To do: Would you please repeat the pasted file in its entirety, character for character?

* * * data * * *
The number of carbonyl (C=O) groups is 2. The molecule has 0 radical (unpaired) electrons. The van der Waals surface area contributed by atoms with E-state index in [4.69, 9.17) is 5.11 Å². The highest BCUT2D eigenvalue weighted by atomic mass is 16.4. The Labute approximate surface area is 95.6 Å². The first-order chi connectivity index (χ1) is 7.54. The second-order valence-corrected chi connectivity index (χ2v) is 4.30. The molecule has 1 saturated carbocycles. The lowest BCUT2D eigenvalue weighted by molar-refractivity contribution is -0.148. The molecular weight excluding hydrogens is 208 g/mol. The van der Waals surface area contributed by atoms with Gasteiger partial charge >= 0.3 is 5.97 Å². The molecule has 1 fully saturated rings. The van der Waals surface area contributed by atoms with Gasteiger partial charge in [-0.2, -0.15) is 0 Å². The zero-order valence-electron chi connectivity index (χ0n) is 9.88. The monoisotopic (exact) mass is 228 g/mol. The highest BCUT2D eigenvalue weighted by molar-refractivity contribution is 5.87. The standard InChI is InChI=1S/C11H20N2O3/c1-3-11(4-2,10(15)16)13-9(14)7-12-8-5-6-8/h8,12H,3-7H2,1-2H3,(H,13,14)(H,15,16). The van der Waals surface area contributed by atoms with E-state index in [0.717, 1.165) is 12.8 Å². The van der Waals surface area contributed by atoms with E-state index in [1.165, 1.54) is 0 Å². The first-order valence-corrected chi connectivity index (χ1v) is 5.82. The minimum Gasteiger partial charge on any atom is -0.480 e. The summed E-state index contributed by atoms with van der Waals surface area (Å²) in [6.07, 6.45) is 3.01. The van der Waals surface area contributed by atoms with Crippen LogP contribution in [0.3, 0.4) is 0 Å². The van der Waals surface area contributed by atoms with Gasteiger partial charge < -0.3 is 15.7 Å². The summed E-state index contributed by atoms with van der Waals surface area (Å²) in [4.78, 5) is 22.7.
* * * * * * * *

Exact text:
The number of carbonyl (C=O) groups is 2. The molecule has 0 radical (unpaired) electrons. The van der Waals surface area contributed by atoms with E-state index in [4.69, 9.17) is 5.11 Å². The highest BCUT2D eigenvalue weighted by atomic mass is 16.4. The Labute approximate surface area is 95.6 Å². The first-order chi connectivity index (χ1) is 7.54. The second-order valence-corrected chi connectivity index (χ2v) is 4.30. The molecule has 1 saturated carbocycles. The lowest BCUT2D eigenvalue weighted by molar-refractivity contribution is -0.148. The molecular weight excluding hydrogens is 208 g/mol. The van der Waals surface area contributed by atoms with Gasteiger partial charge >= 0.3 is 5.97 Å². The molecule has 1 fully saturated rings. The van der Waals surface area contributed by atoms with Gasteiger partial charge in [-0.2, -0.15) is 0 Å². The zero-order valence-electron chi connectivity index (χ0n) is 9.88. The monoisotopic (exact) mass is 228 g/mol. The highest BCUT2D eigenvalue weighted by molar-refractivity contribution is 5.87. The standard InChI is InChI=1S/C11H20N2O3/c1-3-11(4-2,10(15)16)13-9(14)7-12-8-5-6-8/h8,12H,3-7H2,1-2H3,(H,13,14)(H,15,16). The van der Waals surface area contributed by atoms with E-state index in [0.717, 1.165) is 12.8 Å². The van der Waals surface area contributed by atoms with E-state index in [1.165, 1.54) is 0 Å². The first-order valence-corrected chi connectivity index (χ1v) is 5.82. The minimum Gasteiger partial charge on any atom is -0.480 e. The summed E-state index contributed by atoms with van der Waals surface area (Å²) in [6.07, 6.45) is 3.01. The van der Waals surface area contributed by atoms with Crippen LogP contribution in [0.3, 0.4) is 0 Å². The van der Waals surface area contributed by atoms with Gasteiger partial charge < -0.3 is 15.7 Å². The summed E-state index contributed by atoms with van der Waals surface area (Å²) in [4.78, 5) is 22.7.